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Eating for health

It can be hard sometimes to know what, how much and when to eat. There is a huge variety of advice available, and new research often seems to contradict previous recommendations. On top of this we have our own habits and preferences acquired over years. Even if one is being mindful, it can be hard to see through habits, to feel that you don’t need to eat that last morsel, or have that extra piece of cake.

So how can we know what is appropriate? Here are a few ideas about optimum nutrition you can mix and match, in order to feel your way around what’s best for you.

Breakfast like a king, lunch like a prince, dine like a pauper

My view is that this is the best way to eat for digestive health. Eating provides energy for activity, and most of us are active during the day, so need to have calories available during that time. It makes sense therefore to eat a decent breakfast, to charge your battery. If you are not hungry in the morning, my view is it is probably because your body is still encumbered with the previous evening’s meal.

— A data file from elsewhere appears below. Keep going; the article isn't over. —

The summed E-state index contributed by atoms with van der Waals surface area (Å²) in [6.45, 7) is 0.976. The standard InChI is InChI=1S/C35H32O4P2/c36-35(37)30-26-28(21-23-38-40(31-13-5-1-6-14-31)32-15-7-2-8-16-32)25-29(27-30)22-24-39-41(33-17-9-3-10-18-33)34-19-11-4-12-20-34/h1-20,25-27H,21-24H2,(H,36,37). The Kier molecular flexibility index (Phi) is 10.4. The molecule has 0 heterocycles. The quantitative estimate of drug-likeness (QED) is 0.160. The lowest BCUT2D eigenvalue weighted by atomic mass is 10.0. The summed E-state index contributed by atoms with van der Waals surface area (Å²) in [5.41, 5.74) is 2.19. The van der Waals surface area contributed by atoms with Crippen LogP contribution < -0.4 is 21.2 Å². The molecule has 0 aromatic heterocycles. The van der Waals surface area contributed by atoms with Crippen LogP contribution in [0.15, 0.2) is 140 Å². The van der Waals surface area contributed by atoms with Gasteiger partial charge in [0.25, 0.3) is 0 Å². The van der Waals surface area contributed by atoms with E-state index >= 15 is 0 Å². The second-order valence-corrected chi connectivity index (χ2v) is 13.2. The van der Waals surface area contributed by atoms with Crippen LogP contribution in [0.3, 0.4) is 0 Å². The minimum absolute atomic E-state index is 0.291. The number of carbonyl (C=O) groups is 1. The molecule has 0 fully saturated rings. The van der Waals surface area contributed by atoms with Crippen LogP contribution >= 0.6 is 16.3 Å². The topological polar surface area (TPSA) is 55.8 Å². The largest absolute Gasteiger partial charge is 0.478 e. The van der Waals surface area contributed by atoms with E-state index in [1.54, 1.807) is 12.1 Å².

The Chinese body clock tells us when different organs are at maximum and minimum levels of activity. Our body’s digestive organs are all at their maximum early morning through to early afternoon; the stomach is at its minimum level of activity already by 7pm. In sleep our body wants to be able to carry out other processes such as tidying, sorting and healing, and eating can get in the way of that, especially eating heavy meals; in my view this is one of the main reasons people need to disrupt their sleep to relieve themselves at night. My advice then is simple: for optimum digestion and sleep, get the bulk of your calories at breakfast and lunch, and eat more sparingly as the day goes on.

Leave some space!

This means simply eating within our stomach’s limits, for example to ¾ full.